Bethpage - Northern Ireland's Rory McIlroy said on Tuesday he wants to play for Ireland at the 2020 Tokyo Olympics, thrilled at the chance to fulfill a boyhood dream.
"I'm excited to be going to the Olympics. I'm excited to play for Ireland," McIlroy said ahead of the 101st PGA Championship at Bethpage Black.
McIlroy had the choice of competing on the British or Irish teams since Northern Ireland does not field a separate Olympic squad. In 2016, he selected the Irish team but withdrew two months before the Rio Olympics, citing concerns over the Zika virus.
This time, McIlroy plans to golf for Ireland.
"As a young boy it was always my dream to play for Ireland. I was very proud to put on that shirt or that blazer," McIlroy said.
"It's the same as like the rugby players, right? There's players that play for Ulster, but they want to play for Ireland. It's seen as a whole island sport, just like hockey is, just like most of the sports are.
"So then obviously when you put the Olympics into the equation and then there's a choice to be made, you really have to start thinking, OK, well, what are your beliefs and your values and -- it makes you sort of have to delve a little bit deeper.
"It's not just a superficial decision. It's something that you have to really believe in. I've thought about that for a long time.
"In the end, it was the fact that when I was a little boy and I got that first call up to the national squad to go on to Citywest and be a part of the youth system and making that team and playing in home internationals, I was so proud to do that.
"So why would it be any different just because it's a different golf tournament or different arena or a different environment? That was basically what it came down to."
It doesn't hurt that Neil Manchip, national coach when McIlroy was an amateur, will lead the Irish golf team in Tokyo.
"I had an unbelievable amateur career, and I don't mean that in terms of results, but I mean that in the experiences I had and the trips that I had and the friendships that I made and still have to this day," McIlroy said. "That was all because of playing for Ireland and getting close to some of those guys.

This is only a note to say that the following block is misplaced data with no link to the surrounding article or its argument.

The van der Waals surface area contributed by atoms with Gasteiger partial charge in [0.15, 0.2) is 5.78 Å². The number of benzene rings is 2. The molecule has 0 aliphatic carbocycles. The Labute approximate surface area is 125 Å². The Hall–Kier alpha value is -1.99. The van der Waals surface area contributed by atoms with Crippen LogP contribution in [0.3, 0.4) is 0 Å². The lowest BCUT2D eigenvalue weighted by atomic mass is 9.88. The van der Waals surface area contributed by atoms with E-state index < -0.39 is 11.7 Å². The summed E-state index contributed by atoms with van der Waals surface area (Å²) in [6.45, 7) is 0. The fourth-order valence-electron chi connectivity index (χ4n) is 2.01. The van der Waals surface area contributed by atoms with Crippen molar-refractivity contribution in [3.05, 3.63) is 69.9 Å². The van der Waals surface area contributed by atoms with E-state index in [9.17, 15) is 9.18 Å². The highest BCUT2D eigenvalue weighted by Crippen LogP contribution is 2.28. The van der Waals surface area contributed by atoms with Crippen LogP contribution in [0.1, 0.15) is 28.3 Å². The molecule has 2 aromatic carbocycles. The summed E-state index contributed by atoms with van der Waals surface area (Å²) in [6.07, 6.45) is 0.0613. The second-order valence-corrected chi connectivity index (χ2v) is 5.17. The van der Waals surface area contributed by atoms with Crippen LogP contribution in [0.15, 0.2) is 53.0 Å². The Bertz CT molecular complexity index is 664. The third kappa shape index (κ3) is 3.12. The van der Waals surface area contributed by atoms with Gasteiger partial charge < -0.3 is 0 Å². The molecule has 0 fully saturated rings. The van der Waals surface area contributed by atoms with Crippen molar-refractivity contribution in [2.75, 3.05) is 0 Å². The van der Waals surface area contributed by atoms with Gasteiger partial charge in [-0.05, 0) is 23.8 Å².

"It's going to be a great experience, and probably a little bit nostalgic because it'll bring me back to 15 years ago, whenever I was doing that with the same people. So it's going to be cool."
The logistics will be tricky. McIlroy is looking at playing in the British Open, then stopping in Memphis for a WGC event on his way to Tokyo to challenge for Olympic gold.
"So it's sort of going to be one of those deals where we probably get in on Tuesday, tee it up on a Thursday, and then we've got to get ready for the rest of the season," McIlroy said.
"It's just one of those things where it's just in the middle of a really busy stretch."
Fourth-ranked McIlroy, a four-time major winner, seeks his third Wanamaker Trophy this week in his first major since turning 30 earlier this month.
"I definitely don't feel 30," McIlroy said. "I don't know what age I feel. My body is as good as it has been in a couple of years, which I'm really grateful for. Every week that I tee it up, I feel like I'm gaining more experience that I can put into the next tournament.
"I still believe my best days are ahead of me for sure."
And McIlroy likes his chances this week.
"I think I have a good chance," McIlroy said. "I've had a pretty good record at the PGA, a couple of wins and a couple other decent finishes. We're playing at a golf course I like that I've had some experience on."